Posted on Nov 21, 2013
SrA Donald Dexter
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I was a medic in the Air Force. That is where I first encountered physician Assistants. After working with them, I began to learn the full scope of practice and the quality care they provided to our troops, that I went on to become one myself.
I thank the military for this great career field that they created, for the over qualified medics from Vietnam era. It has allowed be to utilize my military taught skills, and to treat patients with respect, dignity, and compassion.
Posted in these groups: 999fe279 Medic
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SPC Retired
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Edited 8 y ago
I have a great deal of respect for these professions as I have had the unfortunate need for their services at one time or another. At our VA we have primary care (PC) professionals that consist of MD, NP, and PA's and we have a need for them all and more.

I would say the the best personal care that I had from an assigned PC was the Nurse Practitioner (NP) even over and above the MD staff I have had. She was professional, caring, and dedicated to her patients to the extent that she went beyond her scope of duty to make sure her patients received the care they needed. Within the VA that can mean dealing with the heavy duty administration and of course the politics, both within and the external fallout from the politicians. Maybe it was because she worked in the trauma center when she was in the military.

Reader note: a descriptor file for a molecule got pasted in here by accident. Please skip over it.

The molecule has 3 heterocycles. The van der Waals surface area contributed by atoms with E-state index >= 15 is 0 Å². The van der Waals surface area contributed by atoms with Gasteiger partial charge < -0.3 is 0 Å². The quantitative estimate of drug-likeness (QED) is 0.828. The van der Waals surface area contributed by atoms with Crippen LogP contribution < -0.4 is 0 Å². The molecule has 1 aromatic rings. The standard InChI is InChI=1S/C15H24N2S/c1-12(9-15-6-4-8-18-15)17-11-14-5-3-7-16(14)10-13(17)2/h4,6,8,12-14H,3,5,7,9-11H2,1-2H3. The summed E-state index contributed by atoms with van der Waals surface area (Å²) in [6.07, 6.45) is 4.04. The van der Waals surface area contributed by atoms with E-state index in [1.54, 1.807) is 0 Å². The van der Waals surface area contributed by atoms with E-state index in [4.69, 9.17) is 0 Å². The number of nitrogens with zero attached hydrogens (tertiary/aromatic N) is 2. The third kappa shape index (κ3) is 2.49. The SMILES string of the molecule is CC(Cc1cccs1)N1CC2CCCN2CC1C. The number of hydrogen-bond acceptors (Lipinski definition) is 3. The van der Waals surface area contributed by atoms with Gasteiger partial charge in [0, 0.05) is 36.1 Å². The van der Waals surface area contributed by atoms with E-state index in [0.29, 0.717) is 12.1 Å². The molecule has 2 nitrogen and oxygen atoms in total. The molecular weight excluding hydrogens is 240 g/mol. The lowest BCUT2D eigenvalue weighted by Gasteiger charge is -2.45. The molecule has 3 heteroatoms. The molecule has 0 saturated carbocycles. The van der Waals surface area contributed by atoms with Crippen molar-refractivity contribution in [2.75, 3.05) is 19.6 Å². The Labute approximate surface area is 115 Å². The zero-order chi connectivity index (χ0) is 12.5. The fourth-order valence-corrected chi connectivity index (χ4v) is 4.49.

There is a movement in place, if it hasn't already passed, that the entry level for the NP must have a Doctorate degree. Current NP's will be grandfathered.

It all comes down to the individual and what they put into their job. It doesn't matter what the career, from the grave digger to the brain surgeon, you have those that work in the realm of excellence and then you have the good, bad, and ugly.




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MAJ Joseph Parker
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Most line units used to have a PA, and they were all great. As an Infantry unit CDR, the PA would quickly and quietly patch me up and keep me going without insisting on a profile, bed rest, etc. On the other hand, he kept the troops patched up well, too; and at their jobs; while keeping me very well informed of how they were really holding up as I pushed them to their limits during operations. One PA even stitched up my spouse's finger when she cut it at the Bn Cdr's house during an officer's social event. There may be some bad PAs out there, but I never met one!


Bravo, SrA Dexter! You are one of an honored lineage!

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SFC Combat Support Team Senior Enlisted Leader
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I love having an Army PA in our TRADOC unit. Before she came here, Soldiers used to take advantage of kind, naive Air Force docs/nurses who would issue them a breathe-at-own-pace profile for anything. Our PA can sniff out BS--from students OR cadre--triages them before they can waste the Air Force clinic's time, streamlines our PHA process, and ensures that fit-for-duty and MEBs are completed in a timely fashion. The serial narcotic/profile/quarters-seekers probably like her less than I do.
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